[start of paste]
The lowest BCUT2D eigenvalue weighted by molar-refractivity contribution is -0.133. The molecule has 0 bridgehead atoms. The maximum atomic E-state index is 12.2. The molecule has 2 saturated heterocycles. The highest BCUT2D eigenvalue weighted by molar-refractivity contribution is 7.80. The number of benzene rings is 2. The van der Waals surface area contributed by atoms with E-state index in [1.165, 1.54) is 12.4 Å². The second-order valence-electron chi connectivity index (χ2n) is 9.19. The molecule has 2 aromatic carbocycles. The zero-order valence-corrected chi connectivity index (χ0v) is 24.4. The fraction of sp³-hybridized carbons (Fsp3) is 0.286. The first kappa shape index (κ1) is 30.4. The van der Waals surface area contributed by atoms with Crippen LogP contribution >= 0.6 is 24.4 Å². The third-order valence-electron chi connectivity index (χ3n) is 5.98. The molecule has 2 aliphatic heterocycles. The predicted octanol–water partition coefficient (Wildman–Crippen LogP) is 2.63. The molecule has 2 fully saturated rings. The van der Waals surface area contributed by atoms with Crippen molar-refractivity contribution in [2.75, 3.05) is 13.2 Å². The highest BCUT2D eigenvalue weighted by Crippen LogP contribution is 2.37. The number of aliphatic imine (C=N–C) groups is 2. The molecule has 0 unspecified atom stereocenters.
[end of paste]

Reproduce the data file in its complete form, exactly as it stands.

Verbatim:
The lowest BCUT2D eigenvalue weighted by molar-refractivity contribution is -0.133. The molecule has 0 bridgehead atoms. The maximum atomic E-state index is 12.2. The molecule has 2 saturated heterocycles. The highest BCUT2D eigenvalue weighted by molar-refractivity contribution is 7.80. The number of benzene rings is 2. The van der Waals surface area contributed by atoms with E-state index in [1.165, 1.54) is 12.4 Å². The second-order valence-electron chi connectivity index (χ2n) is 9.19. The molecule has 2 aromatic carbocycles. The zero-order valence-corrected chi connectivity index (χ0v) is 24.4. The fraction of sp³-hybridized carbons (Fsp3) is 0.286. The first kappa shape index (κ1) is 30.4. The van der Waals surface area contributed by atoms with Crippen LogP contribution >= 0.6 is 24.4 Å². The third-order valence-electron chi connectivity index (χ3n) is 5.98. The molecule has 2 aliphatic heterocycles. The predicted octanol–water partition coefficient (Wildman–Crippen LogP) is 2.63. The molecule has 2 fully saturated rings. The van der Waals surface area contributed by atoms with Crippen molar-refractivity contribution in [2.75, 3.05) is 13.2 Å². The highest BCUT2D eigenvalue weighted by Crippen LogP contribution is 2.37. The number of aliphatic imine (C=N–C) groups is 2. The molecule has 0 unspecified atom stereocenters.